Business Briefs: Holiday air travel higher than 2016

Business Briefs: Holiday air travel higher than 2016

December 7th, 2017 by Staff and Wire Reports in Business Around the Region

Holiday air travel higher than 2016

About 51 million Americans are expected to fly on U.S. airlines in the three weeks around Christmas and New Year's Day, a 3.5 percent increase over last year.

That's the forecast Wednesday from Airlines for America, a trade group for most of the leading U.S. airlines.

The group credits an improving economy and airfares that have lagged below the rate of inflation.

The forecast counts domestic and international flights between Dec. 15 and Jan. 4.

That would mean about 80,000 more passengers per day. The trade group said airlines are adding about 91,000 seats per day to handle the crowds.

 

Nuclear fusion project halfway done

BERLIN — A vast international experiment designed to demonstrate that nuclear fusion can be a viable source of energy is halfway toward completion, the organization behind the project said Wednesday.

Construction of the International Thermonuclear Experimental Reactor, or ITER, in southern France has been dogged by delays and a surge in costs to about $23.7 billion.

ITER's director-general, Bernard Bigot, said the project is on track to begin superheating hydrogen atoms in 2025, a milestone known as "first plasma."

"We have no contingency plan," he told The Associated Press in a phone interview from Paris.

Scientists have long sought to mimic the process of nuclear fusion that occurs inside the sun, arguing it could provide an almost limitless source of cheap, safe and clean electricity. Unlike in existing fission reactors, which split plutonium or uranium atoms, there's no risk of an uncontrolled chain reaction with fusion and it doesn't produce long-lived radioactive waste.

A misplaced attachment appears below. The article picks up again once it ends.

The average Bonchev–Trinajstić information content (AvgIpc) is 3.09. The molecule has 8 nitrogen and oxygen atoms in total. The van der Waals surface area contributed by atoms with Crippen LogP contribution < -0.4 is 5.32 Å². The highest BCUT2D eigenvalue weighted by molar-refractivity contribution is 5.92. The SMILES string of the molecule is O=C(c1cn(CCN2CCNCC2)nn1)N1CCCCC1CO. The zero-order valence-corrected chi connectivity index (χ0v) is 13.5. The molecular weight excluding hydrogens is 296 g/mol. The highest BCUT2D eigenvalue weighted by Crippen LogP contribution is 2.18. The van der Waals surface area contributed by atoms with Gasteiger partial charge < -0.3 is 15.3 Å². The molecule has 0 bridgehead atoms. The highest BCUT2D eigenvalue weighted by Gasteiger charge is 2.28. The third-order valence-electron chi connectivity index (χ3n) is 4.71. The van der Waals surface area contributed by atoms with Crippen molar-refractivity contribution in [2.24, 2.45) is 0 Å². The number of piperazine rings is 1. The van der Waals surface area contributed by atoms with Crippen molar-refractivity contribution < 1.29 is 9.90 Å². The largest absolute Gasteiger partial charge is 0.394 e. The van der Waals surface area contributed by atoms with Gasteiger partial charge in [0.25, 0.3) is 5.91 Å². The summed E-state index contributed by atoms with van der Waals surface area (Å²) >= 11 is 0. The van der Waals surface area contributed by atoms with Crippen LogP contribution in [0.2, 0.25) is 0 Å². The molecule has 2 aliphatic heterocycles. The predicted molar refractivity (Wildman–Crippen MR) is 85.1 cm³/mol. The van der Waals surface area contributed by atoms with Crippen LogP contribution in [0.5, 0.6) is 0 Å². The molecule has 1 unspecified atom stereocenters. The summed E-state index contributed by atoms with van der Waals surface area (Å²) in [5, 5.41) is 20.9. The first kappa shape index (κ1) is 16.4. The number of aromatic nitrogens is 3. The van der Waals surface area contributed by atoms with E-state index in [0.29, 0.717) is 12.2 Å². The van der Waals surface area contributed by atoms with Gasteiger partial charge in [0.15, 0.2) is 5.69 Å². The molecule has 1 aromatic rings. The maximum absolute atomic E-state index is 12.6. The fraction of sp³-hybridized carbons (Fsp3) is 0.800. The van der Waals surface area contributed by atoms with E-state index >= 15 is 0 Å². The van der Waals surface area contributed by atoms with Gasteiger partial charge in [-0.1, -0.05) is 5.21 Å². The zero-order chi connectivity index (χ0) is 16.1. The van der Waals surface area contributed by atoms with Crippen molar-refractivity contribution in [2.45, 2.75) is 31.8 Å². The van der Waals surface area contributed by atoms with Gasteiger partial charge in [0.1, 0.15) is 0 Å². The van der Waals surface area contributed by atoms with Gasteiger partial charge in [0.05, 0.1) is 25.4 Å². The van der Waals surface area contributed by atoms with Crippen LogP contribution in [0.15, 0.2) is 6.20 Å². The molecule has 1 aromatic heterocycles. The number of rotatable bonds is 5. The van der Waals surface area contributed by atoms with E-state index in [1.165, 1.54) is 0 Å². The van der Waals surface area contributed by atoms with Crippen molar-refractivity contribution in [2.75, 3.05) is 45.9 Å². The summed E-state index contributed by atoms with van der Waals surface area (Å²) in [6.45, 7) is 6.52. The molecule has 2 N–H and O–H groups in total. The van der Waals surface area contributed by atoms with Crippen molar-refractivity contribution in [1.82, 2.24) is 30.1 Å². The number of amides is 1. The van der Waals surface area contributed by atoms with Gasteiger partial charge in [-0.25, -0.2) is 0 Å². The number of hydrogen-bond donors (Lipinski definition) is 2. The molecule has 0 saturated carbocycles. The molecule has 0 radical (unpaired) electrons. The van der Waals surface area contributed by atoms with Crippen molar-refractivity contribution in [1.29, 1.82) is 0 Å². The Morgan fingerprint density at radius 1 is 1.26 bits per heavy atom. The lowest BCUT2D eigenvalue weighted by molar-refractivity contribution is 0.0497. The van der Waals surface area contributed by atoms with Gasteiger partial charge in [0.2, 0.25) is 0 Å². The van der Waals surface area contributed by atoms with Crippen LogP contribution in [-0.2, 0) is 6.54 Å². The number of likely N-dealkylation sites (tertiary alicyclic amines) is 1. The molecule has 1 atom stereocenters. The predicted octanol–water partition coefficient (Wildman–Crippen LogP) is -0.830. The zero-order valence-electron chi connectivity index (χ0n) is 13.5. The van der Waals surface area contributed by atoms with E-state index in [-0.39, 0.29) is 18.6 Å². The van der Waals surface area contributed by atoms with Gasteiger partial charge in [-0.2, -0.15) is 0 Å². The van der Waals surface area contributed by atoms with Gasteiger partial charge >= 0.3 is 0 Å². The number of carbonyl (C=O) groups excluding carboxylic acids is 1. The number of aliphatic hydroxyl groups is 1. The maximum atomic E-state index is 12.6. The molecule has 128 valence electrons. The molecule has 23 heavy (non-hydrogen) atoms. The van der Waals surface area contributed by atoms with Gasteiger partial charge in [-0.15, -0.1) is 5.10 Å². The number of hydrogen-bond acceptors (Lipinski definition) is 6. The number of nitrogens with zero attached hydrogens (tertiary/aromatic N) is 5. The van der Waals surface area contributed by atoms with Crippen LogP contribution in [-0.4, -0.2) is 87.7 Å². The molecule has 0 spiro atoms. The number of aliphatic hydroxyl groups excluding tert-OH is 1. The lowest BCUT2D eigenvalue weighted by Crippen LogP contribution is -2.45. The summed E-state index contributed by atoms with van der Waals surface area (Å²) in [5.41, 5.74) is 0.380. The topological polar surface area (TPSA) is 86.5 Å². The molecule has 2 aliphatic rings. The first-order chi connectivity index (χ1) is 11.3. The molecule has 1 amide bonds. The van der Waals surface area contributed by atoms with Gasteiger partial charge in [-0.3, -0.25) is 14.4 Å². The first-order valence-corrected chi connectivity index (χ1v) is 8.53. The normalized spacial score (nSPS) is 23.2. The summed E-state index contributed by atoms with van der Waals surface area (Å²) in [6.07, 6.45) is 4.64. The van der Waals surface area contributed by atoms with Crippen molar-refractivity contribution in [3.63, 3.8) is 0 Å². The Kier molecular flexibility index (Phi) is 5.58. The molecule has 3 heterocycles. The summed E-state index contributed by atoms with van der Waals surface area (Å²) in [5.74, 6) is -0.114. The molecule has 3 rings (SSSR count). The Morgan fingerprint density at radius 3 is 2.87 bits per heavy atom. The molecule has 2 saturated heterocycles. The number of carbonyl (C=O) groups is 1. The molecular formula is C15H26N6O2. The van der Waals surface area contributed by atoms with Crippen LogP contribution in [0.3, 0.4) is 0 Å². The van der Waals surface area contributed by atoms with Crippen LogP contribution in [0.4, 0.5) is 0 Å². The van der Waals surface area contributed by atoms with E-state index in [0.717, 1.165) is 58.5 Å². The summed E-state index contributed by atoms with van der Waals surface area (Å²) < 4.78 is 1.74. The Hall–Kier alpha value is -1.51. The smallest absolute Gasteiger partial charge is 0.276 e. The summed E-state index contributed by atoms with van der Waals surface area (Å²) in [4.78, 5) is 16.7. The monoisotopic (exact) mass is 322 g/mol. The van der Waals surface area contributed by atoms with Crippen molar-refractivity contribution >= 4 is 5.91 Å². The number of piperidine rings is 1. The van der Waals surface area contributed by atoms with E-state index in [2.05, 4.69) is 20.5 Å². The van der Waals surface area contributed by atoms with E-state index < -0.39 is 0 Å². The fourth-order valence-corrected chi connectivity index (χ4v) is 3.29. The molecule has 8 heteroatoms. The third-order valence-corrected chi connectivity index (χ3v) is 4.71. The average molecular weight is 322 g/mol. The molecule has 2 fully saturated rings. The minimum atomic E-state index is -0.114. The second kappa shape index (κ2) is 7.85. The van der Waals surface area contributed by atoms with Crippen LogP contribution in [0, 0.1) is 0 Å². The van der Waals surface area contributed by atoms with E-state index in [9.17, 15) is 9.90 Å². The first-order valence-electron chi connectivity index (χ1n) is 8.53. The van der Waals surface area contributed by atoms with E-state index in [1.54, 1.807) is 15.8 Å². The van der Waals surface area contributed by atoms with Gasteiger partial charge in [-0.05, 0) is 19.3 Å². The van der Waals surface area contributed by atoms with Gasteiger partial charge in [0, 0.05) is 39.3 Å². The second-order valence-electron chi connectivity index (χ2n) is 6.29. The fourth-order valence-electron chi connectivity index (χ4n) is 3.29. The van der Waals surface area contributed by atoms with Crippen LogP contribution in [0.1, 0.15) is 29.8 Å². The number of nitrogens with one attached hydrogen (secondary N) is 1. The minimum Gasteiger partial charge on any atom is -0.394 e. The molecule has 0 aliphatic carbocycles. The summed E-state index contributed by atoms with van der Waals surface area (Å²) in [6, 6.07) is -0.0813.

Home-baked goods legal fight heats up

A group of bakers is challenging a one-of-a-kind New Jersey rule that bans the sale of homemade baked goods.

The New Jersey Home Bakers Association on Wednesday sued the state's health department over rules that require people to have a license before they can sell their home-baked treats.

The nearly decadelong push to overturn the regulation has gained supporters who argue people should be allowed to make money by selling their baked goods without a storefront.

A legislative proposal has been blocked because of public health concerns. A spokeswoman for the health department said the agency doesn't comment on pending litigation.

A Wisconsin court nixed that state's ban in June, leaving New Jersey as the only state with a ban.

 

Businesses added 190,000 more jobs

U.S. businesses added a robust 190,000 jobs in November, according to a private survey, a sign hiring is strong enough to reduce the already-low unemployment rate.

Payroll processor ADP said last month's hiring followed an even larger gain of 235,000 in October.

Wal-Mart alters name in e-commerce era

Wal-Mart Stores Inc. is changing its legal name effective Feb. 1 as it shifts away from physical stores in the age of Amazon's increasing dominance,

The world's largest retailer, based in Bentonville, Ark., said Wednesday it will change its legal name to Walmart Inc. from Wal-Mart Stores Inc.

It said the move underscores its growing emphasis on serving shoppers in different ways beyond just physical stores but also online, on their mobile devices and through pickup and delivery.


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